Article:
As often happens during a recession, arts groups have been turning to the classics. They're familiar, they're comfortable. And they're all over local stages this fall.
Take Pittsburgh Public Theater. What could be more cozily intimate than season-opener Ella! (Oct. 1-Nov. 1), starring Tina Fabrique as jazz great Ms. Fitzgerald? The 2008 show's book is by similarly proven commodity Jeffrey Hatcher (Compleat Female Stage Beauty). The Public gets more classic still with The Little Foxes (Nov. 12-Dec. 13). Pittsburgh's own Helena Ruoti takes the role Bette Davis made famous in the screen version of Lillian Hellman's scorching drama.
Affiliation with a classic from another genre can be similarly attractive. Thus does Hatcher do double duty, as his 2007 adaptation of Dr. Jekyll & Mr. Hyde premieres locally at City Theatre (Oct. 17-Nov. 8). The show gets a Halloween-season pairing with Count Dracula, a campy take on Bram Stoker's touchstone, at the University of Pittsburgh Repertory (Oct. 22-Nov. 1).
The Conservatory, Point Park's student company, gets literally classic with Antigone (Oct. 15-Nov. 1). John Amplas directs the tragedy about the Greek heroine. The company's second production also sticks with what works: Carousel (Nov. 5-15), the Rodgers & Hammerstein favorite about love and redemption.
And Pittsburgh Irish & Classical Theatre wraps up its season with an adaptation of Jane Eyre (Dec. 3-20), written and directed by Alan Stanford.
There's no deviation from our theme at Carnegie Mellon, whose School of Drama stages Frank Galati's adaptation of The Grapes of Wrath (Oct. 1-10) -- then explores the lighter, more tuneful side of capitalism with How to Succeed in Business Without Really Trying (Nov. 12-21), Frank Loesser's classic musical comedy.
Theater for young folks traditionally tends to be canonical anyway. Prime Stage Theatre, for example, offers the chestnut Our Town (Oct. 17-25). And Pittsburgh International Children's Theater opens its 40th season with Click, Clack, Moo (Oct. 11-18), Theatreworks USA's take on the popular book about literate cows. That's followed by an adaptation of the vintage book The Adventures of Harold and the Purple Crayon (Nov. 10-15).
Even troupes known for taking risks are connecting with tradition. Quantum Theatre, for instance, offers a rare musical with Leonard Bernstein's Candide (Nov. 5-22). Seeking the best of all possible worlds, Quantum is basing its version on a recent Broadway production ... and staging it in Bloomfield's old Don Allen auto showroom.
Barebones productions is known for fare that's little-known and edgy. But this fall, barebones chose edgy and tested, with David Mamet's Glengarry Glenn Ross (Nov. 12-26). It's directed by Melissa Martin and features Pittsburgh legend Bingo O'Malley.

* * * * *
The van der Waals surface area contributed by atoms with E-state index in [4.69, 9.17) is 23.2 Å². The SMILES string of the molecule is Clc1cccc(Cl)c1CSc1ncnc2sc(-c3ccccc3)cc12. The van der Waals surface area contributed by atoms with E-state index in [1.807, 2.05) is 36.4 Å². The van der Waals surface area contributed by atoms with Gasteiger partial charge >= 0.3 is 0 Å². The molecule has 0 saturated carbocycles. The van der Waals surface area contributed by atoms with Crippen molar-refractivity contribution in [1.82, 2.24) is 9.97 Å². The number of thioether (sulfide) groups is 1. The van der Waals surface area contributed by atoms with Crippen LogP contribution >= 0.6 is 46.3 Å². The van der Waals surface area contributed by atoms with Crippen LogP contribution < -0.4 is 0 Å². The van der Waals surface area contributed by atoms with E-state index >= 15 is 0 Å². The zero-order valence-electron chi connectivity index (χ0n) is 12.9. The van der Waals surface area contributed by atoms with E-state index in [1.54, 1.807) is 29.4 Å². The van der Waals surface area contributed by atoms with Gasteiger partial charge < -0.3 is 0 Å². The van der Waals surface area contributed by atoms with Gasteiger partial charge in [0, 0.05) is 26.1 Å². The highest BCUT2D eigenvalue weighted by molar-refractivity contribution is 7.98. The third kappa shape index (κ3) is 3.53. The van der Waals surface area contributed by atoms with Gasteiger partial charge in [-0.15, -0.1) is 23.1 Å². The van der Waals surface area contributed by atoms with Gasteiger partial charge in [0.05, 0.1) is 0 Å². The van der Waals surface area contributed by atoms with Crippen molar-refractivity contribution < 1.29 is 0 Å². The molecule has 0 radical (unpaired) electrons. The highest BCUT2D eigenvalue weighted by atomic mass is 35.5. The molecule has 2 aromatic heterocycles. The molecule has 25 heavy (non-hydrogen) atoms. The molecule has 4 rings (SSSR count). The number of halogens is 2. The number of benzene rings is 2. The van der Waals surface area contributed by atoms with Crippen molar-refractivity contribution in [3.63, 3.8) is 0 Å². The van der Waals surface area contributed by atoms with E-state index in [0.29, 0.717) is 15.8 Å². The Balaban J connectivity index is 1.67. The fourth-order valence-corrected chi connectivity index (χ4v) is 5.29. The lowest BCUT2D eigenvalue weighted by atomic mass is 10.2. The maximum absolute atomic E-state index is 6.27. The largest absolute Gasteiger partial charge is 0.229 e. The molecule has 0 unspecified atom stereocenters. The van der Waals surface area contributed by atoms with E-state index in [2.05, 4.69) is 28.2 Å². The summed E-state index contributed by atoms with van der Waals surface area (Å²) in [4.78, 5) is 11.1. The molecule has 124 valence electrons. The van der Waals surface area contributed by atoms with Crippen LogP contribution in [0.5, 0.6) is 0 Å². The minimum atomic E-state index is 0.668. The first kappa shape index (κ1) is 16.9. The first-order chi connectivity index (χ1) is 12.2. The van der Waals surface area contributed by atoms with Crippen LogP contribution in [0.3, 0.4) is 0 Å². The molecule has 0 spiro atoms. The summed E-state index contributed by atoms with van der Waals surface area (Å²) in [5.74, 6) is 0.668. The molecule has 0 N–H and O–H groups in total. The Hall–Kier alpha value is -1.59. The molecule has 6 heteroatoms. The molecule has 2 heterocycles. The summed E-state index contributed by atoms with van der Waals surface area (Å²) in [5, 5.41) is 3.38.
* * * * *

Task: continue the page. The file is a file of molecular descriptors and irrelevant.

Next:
Familiar fare can also be stunt-like: On Nov. 7, the Pittsburgh Cultural Trust hosts impressionist Charles Ross's One Man Lord of the Rings. No, really: It's the whole saga in an hour, and 40 characters played by one guy.
It is possible to find new wrinkles on local stages. The August Wilson Center, for instance, announces it's a new force with a multimedia history of the hip-hop generation by acclaimed spoken-word artist Marc Bamuthi Joseph; thebreak/s: a mixtape for the stage runs Oct. 28 and 29. Hewing to tradition, too, the Center then probes its namesake's work with the Aunt Ester Cycle (Nov. 11-22), a series of talks, readings and full-scale productions exploring Wilson's iconic character.
The Andy Warhol Museum's Off the Wall series presents acclaimed storyteller David Cale's new solo show, Palomino (Nov. 20). Other new work includes David Harrower's award-winning Blackbird (Nov. 7-Dec. 13), about the fallout of a scandalous affair, at City Theatre. Pittsburgh Playwrights Theatre Co. begins its season with The Revenants (Oct. 16-31), Scott Barsotti's play about zombies invading ... Pittsburgh. (But it's also, apparently, about love, so see it with someone you'd like to gnaw better.) Bricolage Productions, meanwhile, finds its own fear factor with Jennifer Haley's Neighborhood 3: Requisition of Doom (Oct. 31-Nov. 28). It's a new drama about suburban teens addicted to an online horror video game.
Finally, the REP, the Pittsburgh Playhouse's professional company, stages The Queens (Nov. 19-Dec.13). Yes, it's inspired by a classic (Shakespeare's Richard III). Yes, it debuted in 1997. But Normand Chaurette's fantasy drama about six noblewomen vying for the British throne sounds a little out there -- just what you're looking for sometimes.